Coronavirus fears: Is it a good time to buy gold?

Gold, which was hovering around $1,321 an ounce in January 2019, has already breached $1,600 per ounce in the past few sessions to a seven-year high.

For an asset class that has already seen an appreciation of around 25 per cent in a year, analysts expect the onset of coronavirus (Covid-19) to fuel a further upside in gold prices over the long-term should the panic spread.

In the short-term (six months), however, they expect the upside to be limited given the rally since the past year.

Gold, which was hovering around $1,321 an ounce in January 2019, has already breached $1,600 per ounce in the past few sessions to a seven-year high.

“The effects of coronavirus is adding to global woes.

“At a time when we were beginning to think that there could be some resolution to the trade wars, the onset of coronavirus has dealt a double blow to an already slowing world economy,” says Kishore Narne, associate director for commodity research at Motilal Oswal Financial Services.

Meanwhile, the total number of coronavirus-related deaths in mainland China have crossed 2,700, while the number of confirmed cases in mainland China are above 78,400.

Moody’s Analytics has forecast a global recession if this health scare becomes a pandemic, and the odds of that are uncomfortably high and rising with infections surging in Italy and Korea.

“Gold prices are likely to remain range-bound in the next six months given the rally seen over the last one year.

“However, one needs to monitor coronavirus-related developments and how global economy plays out.

“A rise in cases / fatalities could push investors to safe-haven assets like gold and silver, which in turn will see their prices move up,” says G Chokkalingam, founder and managing director at Equinomics Research.

Policy-wise, global central banks are likely to resort to more stimulus measures in the form of rate cuts and/or pumping in more money to revive growth.

All this can trigger a liquidity-driven rally in most asset classes, including gold.

How equities will react to this move will also depend on how corporate earnings play out, analysts say.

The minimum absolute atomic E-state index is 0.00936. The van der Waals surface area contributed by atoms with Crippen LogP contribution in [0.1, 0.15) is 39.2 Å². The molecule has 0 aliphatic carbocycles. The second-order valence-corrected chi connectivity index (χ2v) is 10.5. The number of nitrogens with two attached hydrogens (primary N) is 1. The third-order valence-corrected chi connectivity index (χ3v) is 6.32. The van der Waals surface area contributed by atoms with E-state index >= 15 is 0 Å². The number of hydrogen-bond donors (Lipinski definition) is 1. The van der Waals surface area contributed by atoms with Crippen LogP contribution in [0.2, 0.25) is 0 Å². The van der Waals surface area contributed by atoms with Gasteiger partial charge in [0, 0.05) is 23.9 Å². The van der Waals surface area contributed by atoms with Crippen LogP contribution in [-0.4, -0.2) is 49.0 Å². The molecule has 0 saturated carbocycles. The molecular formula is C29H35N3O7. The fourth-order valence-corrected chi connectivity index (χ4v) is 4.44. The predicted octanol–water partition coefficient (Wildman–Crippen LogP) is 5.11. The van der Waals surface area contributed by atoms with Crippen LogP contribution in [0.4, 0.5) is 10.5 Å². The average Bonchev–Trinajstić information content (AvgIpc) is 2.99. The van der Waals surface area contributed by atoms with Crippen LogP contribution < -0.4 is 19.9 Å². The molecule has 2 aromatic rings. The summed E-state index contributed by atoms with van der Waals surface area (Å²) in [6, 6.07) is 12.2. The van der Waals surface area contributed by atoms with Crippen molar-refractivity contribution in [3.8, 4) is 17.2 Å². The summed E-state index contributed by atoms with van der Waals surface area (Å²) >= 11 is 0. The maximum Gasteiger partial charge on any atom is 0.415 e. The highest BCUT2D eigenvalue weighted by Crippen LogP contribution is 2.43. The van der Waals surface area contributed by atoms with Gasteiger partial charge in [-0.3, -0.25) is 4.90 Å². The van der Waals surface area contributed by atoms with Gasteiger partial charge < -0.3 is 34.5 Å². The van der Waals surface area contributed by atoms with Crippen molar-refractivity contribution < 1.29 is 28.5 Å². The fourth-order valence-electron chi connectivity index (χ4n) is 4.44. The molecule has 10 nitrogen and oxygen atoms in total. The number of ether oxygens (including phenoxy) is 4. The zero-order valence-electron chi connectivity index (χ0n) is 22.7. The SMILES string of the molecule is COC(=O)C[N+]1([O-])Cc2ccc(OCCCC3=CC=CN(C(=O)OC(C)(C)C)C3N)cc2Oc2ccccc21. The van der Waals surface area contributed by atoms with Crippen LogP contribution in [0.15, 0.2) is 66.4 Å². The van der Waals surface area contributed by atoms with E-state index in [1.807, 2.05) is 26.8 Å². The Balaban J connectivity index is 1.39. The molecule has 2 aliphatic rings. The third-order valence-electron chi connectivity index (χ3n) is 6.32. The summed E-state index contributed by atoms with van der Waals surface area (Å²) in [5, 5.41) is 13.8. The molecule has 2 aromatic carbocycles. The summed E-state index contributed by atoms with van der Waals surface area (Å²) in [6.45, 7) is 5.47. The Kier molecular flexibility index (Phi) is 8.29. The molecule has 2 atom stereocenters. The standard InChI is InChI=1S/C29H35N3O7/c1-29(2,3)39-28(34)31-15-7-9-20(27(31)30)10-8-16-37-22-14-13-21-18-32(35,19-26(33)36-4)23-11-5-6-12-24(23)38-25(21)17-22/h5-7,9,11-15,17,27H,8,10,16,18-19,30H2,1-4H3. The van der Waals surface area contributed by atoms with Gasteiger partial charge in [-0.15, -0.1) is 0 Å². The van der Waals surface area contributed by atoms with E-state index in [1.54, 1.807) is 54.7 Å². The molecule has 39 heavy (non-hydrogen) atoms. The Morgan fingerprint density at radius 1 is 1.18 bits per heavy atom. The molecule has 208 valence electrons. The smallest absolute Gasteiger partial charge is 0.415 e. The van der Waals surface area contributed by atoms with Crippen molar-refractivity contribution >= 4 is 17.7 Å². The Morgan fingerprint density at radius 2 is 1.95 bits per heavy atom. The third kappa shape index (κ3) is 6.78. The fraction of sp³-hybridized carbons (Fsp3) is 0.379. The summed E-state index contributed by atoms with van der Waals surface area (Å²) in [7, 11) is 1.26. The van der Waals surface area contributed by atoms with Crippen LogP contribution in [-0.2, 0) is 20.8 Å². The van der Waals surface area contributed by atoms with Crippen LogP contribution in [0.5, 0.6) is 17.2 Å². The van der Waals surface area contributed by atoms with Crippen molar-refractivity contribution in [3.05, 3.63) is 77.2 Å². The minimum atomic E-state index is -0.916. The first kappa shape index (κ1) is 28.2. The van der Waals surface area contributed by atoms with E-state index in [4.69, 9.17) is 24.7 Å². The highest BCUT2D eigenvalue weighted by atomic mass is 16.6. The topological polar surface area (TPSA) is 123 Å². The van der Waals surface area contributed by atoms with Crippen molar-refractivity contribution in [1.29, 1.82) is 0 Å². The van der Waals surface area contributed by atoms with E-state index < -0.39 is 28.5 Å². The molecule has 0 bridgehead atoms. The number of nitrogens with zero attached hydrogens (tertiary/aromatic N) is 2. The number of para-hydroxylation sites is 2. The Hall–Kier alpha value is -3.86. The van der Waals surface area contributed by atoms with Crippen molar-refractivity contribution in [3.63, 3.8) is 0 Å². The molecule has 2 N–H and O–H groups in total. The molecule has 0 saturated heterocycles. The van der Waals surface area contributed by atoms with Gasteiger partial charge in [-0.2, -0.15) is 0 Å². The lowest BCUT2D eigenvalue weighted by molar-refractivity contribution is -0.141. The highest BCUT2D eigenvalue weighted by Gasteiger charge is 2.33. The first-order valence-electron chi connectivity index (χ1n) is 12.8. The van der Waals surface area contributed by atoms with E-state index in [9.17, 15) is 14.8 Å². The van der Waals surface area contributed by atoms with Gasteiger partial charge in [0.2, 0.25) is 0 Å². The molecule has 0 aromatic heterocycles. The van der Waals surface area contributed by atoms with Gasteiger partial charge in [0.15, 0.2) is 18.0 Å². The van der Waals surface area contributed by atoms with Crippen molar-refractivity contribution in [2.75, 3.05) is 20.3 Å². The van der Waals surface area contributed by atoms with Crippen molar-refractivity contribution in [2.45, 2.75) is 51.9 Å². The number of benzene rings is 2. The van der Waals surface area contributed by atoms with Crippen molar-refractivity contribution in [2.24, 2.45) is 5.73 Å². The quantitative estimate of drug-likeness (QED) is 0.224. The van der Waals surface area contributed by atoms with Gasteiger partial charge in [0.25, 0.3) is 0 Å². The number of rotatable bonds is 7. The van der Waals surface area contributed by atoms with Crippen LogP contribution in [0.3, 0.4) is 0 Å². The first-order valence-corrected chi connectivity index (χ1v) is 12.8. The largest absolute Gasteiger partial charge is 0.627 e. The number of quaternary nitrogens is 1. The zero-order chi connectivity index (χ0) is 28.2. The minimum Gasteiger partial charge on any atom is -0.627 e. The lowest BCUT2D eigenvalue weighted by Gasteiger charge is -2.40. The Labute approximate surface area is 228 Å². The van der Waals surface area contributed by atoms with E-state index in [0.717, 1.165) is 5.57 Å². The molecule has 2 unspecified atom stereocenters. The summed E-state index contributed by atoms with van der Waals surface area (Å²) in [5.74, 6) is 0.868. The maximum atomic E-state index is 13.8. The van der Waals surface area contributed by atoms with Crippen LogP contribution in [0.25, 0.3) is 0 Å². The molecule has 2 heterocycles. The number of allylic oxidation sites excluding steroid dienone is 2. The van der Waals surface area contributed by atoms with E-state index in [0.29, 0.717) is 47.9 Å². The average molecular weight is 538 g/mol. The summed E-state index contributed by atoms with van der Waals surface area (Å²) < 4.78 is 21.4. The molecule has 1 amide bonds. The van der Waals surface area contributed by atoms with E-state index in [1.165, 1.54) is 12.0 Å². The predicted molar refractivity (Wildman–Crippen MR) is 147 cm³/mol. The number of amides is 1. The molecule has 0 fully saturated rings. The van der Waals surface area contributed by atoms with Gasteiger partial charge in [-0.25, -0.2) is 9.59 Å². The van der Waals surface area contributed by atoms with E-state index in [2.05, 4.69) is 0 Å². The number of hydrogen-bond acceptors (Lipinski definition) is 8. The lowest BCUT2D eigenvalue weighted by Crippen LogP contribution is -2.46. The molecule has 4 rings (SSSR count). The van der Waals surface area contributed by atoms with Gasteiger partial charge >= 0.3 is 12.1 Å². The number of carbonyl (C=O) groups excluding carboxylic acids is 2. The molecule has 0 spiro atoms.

UBS expects global to take a serious hit and slip to 0.7 per cent in the January 2020 quarter (Q1-2020) from 3.2 per cent in the December 2019 quarter (Q4-2019).

Though the brokerage expects growth to rebound in the April -June 2020 period, the impact could slow the overall 2020 GDP growth by 20 basis points (bps) to 2.9 per cent.

“US-China trade tension had earlier led Asia ex-Japan (AxJ) monetary policy rate to a post-global financial crisis (GFC) low.

“The AxJ fiscal deficit is now being pushed to its widest post GFC amid the coronavirus outbreak.

“Both fiscal and monetary easing are underway, with the 2020 AxJ fiscal deficit expected to widen to 8.4 per cent of GDP versus 7.8 per cent in 2019.

“We expect AxJ central banks to ease cumulatively by between 0-50 basis points this year,” wrote Deyi Tan, an economist at Morgan Stanley in a recent report.

According to reports, China, Hong Kong, Korea, Singapore, Taiwan, Malaysia and Thailand have already put in place measures focused on providing financial support and debt relief in the form of interest subsidies / fee waivers, lending facilities, restructuring of repayment schedules, and relaxing ceilings for personal loan lines, particularly for affected sectors and emergency debtors post the coronavirus outbreak.

“Whenever central banks dump liquidity into the system, gold is an asset that normally grabs this.

“If one is looking to invest in gold from a six – 12 months, use every decline to accumulate.

“Expect prices to rise another 13 – 15 per cent from here on,” Narne says.

Photograph: Reuters

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